2000 W Baltimore St Bon Secours Hospital Emergency Department
Baltimore MD 21223
Medical School: Other - Unknown
Accepts Medicare: No
Participates In eRX: No
Participates In PQRS: No
Participates In EHR: No
License #: MD436236
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Glucose before thiamine for Wernicke encephalopathy: a literature review. - The Journal of emergency medicine
The prevailing teaching in medical school curricula and in medical textbooks is that if thiamine deficiency is suspected, thiamine supplementation should be given before administering glucose.We sought to evaluate the published evidence describing the commonly held belief that thiamine supplementation must be given before glucose in hypoglycemic patients to prevent Wernicke encephalopathy.Articles were identified through computerized searches of MEDLINE and other online sources. Pertinent references were traced back to their sources and also included in the literature review. The quality and content of each article was evaluated by the authors using the American Academy of Emergency Medicine literature review guidelines.Nineteen papers were ultimately identified and evaluated. No evidence rose above the level of case report/series. There were 13 case reports/series, 4 animal studies, and 2 expert opinion articles. True clinical research about the question of whether or not a glucose load can precipitate acute onset of Wernicke encephalopathy is lacking.Mounting case report evidence suggests that prolonged glucose supplementation without the addition of thiamine can be a risk factor for the development of Wernicke encephalopathy. Based on our findings, a delay in giving glucose to hypoglycemic patients cannot be recommended at this time, although prompt thiamine supplementation after or concurrent with a return to normoglycemia is recommended.Copyright Â© 2012 Elsevier Inc. All rights reserved.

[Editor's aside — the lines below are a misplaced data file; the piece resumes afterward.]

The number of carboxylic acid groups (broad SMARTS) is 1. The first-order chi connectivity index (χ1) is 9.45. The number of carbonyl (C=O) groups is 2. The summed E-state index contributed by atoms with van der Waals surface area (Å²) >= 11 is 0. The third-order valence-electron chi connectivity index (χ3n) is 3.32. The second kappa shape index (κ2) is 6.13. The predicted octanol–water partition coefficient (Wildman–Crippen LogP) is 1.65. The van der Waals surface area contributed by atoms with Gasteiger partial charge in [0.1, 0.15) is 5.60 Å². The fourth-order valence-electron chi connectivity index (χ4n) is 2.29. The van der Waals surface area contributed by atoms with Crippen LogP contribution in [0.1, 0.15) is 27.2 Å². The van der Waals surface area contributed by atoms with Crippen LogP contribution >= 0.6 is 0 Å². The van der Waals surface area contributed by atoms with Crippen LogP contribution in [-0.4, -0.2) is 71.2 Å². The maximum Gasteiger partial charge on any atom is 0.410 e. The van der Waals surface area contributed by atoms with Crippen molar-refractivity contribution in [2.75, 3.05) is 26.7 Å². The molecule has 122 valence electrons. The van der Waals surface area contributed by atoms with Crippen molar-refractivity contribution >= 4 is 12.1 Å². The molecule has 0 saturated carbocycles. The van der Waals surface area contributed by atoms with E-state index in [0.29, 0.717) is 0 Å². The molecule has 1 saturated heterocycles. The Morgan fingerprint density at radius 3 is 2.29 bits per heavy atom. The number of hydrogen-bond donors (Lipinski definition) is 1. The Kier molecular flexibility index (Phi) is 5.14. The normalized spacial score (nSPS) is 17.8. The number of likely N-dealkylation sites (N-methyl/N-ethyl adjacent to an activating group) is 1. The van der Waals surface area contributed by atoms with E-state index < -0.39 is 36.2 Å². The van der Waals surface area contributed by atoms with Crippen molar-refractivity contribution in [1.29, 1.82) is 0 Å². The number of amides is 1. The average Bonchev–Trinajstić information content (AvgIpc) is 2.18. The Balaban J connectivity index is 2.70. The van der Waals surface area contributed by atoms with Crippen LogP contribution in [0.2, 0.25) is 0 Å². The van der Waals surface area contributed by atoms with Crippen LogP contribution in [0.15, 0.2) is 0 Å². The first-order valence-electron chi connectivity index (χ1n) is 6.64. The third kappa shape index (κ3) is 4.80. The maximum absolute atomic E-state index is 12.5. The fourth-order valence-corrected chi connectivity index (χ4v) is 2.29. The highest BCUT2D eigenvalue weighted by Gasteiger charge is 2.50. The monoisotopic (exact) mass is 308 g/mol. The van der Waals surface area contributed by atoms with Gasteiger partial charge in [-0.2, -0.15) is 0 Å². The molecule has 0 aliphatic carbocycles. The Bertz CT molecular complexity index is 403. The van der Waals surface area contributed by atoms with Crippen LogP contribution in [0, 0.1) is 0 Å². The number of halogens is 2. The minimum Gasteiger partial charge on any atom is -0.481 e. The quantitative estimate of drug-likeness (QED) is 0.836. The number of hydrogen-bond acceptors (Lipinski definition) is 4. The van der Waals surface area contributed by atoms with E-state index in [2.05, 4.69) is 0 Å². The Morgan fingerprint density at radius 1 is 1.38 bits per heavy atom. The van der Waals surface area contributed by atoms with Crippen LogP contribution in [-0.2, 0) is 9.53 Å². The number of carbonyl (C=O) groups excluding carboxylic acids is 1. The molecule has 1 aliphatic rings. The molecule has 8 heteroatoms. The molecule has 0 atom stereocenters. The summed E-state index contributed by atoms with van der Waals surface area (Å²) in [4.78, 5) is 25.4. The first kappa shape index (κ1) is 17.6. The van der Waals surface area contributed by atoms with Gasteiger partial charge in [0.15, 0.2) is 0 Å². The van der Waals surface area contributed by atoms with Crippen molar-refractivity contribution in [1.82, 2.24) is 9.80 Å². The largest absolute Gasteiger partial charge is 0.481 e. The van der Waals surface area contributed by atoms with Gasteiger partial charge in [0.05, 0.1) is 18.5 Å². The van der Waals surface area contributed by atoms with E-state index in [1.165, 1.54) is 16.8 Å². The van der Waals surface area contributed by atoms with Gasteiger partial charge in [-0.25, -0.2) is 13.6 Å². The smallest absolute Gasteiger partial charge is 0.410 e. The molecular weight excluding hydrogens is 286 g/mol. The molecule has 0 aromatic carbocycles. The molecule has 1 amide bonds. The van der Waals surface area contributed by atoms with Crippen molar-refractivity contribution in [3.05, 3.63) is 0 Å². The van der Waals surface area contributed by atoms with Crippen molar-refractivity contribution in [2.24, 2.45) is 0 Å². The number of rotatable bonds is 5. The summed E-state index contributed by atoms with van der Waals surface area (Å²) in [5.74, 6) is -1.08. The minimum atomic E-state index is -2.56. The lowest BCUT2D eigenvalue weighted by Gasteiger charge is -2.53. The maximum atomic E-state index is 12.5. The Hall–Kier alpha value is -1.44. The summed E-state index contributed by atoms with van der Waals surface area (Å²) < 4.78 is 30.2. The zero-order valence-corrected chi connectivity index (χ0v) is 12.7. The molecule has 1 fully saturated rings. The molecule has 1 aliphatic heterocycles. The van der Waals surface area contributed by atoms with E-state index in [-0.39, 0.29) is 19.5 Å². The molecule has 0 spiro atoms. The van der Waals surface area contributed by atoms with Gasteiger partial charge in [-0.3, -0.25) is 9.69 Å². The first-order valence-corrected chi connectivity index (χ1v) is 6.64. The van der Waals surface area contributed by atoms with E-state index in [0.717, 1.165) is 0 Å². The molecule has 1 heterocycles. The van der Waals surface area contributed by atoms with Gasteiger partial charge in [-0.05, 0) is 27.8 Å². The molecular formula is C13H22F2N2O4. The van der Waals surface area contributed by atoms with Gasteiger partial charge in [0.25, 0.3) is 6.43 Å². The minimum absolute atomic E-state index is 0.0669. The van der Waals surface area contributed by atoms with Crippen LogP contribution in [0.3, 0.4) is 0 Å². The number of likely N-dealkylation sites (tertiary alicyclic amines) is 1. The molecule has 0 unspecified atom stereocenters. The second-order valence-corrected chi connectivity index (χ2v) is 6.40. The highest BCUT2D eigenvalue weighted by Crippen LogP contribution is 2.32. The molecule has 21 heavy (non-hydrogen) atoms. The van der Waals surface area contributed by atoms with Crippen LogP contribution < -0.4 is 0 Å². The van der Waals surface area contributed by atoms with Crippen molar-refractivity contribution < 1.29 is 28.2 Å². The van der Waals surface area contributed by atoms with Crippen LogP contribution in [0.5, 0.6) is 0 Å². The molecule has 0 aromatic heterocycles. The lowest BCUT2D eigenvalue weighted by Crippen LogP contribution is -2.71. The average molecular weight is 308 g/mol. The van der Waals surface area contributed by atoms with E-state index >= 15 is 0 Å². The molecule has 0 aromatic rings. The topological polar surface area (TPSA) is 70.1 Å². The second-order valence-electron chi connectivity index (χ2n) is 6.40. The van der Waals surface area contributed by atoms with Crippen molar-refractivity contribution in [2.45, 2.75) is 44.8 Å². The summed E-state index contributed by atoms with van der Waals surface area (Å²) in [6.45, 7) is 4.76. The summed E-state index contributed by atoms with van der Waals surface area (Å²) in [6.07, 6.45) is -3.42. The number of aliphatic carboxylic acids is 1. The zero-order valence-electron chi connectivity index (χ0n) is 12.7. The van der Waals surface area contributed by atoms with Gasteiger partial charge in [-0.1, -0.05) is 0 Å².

The use of cephalosporins in penicillin-allergic patients: a literature review. - The Journal of emergency medicine
The practice of avoiding cephalosporin administration to penicillin-allergic patients persists despite the low rate of cross reactions between both groups of antibiotics.The purpose of this literature review is to evaluate the published evidence regarding the commonly held belief that patients with a history of an allergic reaction to penicillin have a significantly increased risk of an allergic reaction to cephalosporins.Articles were identified through a computerized search of MEDLINE from 1950 to the present using the search terms "penicillin$," "cephalosporin$," "allerg$," "hypersensitivity," and "cross-react$." All articles were reviewed, and additional sources cited in them were added to the literature review.Penicillins have a cross allergy with first-generation cephalosporins (odds ratio 4.8; confidence interval 3.7-6.2) and a negligible cross allergy with second-generation cephalosporins (odds ratio 1.1; confidence interval 0.6-2.1). Laboratory and cohort studies confirm that the R1 side chain is responsible for this cross reactivity. Overall cross reactivity between penicillins and cephalosporins is lower than previously reported, though there is a strong association between amoxicillin and ampicillin with first- and second-generation cephalosporins that share a similar R1 side chain.Although a myth persists that approximately 10% of patients with a history of penicillin allergy will have an allergic reaction if given a cephalosporin, the overall cross-reactivity rate is approximately 1% when using first-generation cephalosporins or cephalosporins with similar R1 side chains. However, a single study reported the prevalence of cross reactivity with cefadroxil as high as 27%. For penicillin-allergic patients, the use of third- or fourth-generation cephalosporins or cephalosporins with dissimilar side chains than the offending penicillin carries a negligible risk of cross allergy.Copyright Â© 2012 Elsevier Inc. All rights reserved.